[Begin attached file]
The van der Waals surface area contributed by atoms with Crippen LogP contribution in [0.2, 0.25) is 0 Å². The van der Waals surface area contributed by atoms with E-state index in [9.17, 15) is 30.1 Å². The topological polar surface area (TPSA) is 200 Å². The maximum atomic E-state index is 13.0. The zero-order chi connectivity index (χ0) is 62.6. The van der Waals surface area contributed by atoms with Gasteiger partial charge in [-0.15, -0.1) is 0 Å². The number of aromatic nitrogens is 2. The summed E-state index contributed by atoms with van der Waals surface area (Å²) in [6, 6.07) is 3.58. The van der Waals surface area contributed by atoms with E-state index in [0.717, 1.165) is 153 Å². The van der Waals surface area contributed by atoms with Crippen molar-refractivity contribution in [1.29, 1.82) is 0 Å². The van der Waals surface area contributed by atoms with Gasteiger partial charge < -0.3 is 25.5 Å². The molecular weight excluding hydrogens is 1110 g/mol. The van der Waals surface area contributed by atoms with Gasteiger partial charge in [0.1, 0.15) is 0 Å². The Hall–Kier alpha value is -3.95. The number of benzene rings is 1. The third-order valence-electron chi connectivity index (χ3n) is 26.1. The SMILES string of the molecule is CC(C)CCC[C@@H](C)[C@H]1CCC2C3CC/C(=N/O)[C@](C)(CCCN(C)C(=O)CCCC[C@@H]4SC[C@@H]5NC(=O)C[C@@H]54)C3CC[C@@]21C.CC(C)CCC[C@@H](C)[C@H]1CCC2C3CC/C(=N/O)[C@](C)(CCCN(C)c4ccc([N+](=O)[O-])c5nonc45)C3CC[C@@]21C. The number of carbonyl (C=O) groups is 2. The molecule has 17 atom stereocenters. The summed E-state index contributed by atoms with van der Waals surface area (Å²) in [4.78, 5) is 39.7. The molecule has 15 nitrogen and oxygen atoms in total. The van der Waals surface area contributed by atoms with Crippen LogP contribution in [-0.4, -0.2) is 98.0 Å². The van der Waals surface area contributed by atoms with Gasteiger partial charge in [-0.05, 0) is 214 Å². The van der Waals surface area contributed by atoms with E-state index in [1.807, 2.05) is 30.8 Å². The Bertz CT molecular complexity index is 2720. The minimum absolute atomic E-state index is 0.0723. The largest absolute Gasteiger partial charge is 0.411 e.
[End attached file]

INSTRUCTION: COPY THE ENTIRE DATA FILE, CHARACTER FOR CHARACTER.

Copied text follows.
The van der Waals surface area contributed by atoms with Crippen LogP contribution in [0.2, 0.25) is 0 Å². The van der Waals surface area contributed by atoms with E-state index in [9.17, 15) is 30.1 Å². The topological polar surface area (TPSA) is 200 Å². The maximum atomic E-state index is 13.0. The zero-order chi connectivity index (χ0) is 62.6. The van der Waals surface area contributed by atoms with Gasteiger partial charge in [-0.15, -0.1) is 0 Å². The number of aromatic nitrogens is 2. The summed E-state index contributed by atoms with van der Waals surface area (Å²) in [6, 6.07) is 3.58. The van der Waals surface area contributed by atoms with E-state index in [0.717, 1.165) is 153 Å². The van der Waals surface area contributed by atoms with Crippen molar-refractivity contribution in [1.29, 1.82) is 0 Å². The van der Waals surface area contributed by atoms with Gasteiger partial charge < -0.3 is 25.5 Å². The molecular weight excluding hydrogens is 1110 g/mol. The van der Waals surface area contributed by atoms with Gasteiger partial charge in [0.1, 0.15) is 0 Å². The Hall–Kier alpha value is -3.95. The number of benzene rings is 1. The third-order valence-electron chi connectivity index (χ3n) is 26.1. The SMILES string of the molecule is CC(C)CCC[C@@H](C)[C@H]1CCC2C3CC/C(=N/O)[C@](C)(CCCN(C)C(=O)CCCC[C@@H]4SC[C@@H]5NC(=O)C[C@@H]54)C3CC[C@@]21C.CC(C)CCC[C@@H](C)[C@H]1CCC2C3CC/C(=N/O)[C@](C)(CCCN(C)c4ccc([N+](=O)[O-])c5nonc45)C3CC[C@@]21C. The number of carbonyl (C=O) groups is 2. The molecule has 17 atom stereocenters. The summed E-state index contributed by atoms with van der Waals surface area (Å²) in [4.78, 5) is 39.7. The molecule has 15 nitrogen and oxygen atoms in total. The van der Waals surface area contributed by atoms with Crippen LogP contribution in [-0.4, -0.2) is 98.0 Å². The van der Waals surface area contributed by atoms with Gasteiger partial charge in [-0.05, 0) is 214 Å². The van der Waals surface area contributed by atoms with E-state index in [1.807, 2.05) is 30.8 Å². The Bertz CT molecular complexity index is 2720. The minimum absolute atomic E-state index is 0.0723. The largest absolute Gasteiger partial charge is 0.411 e.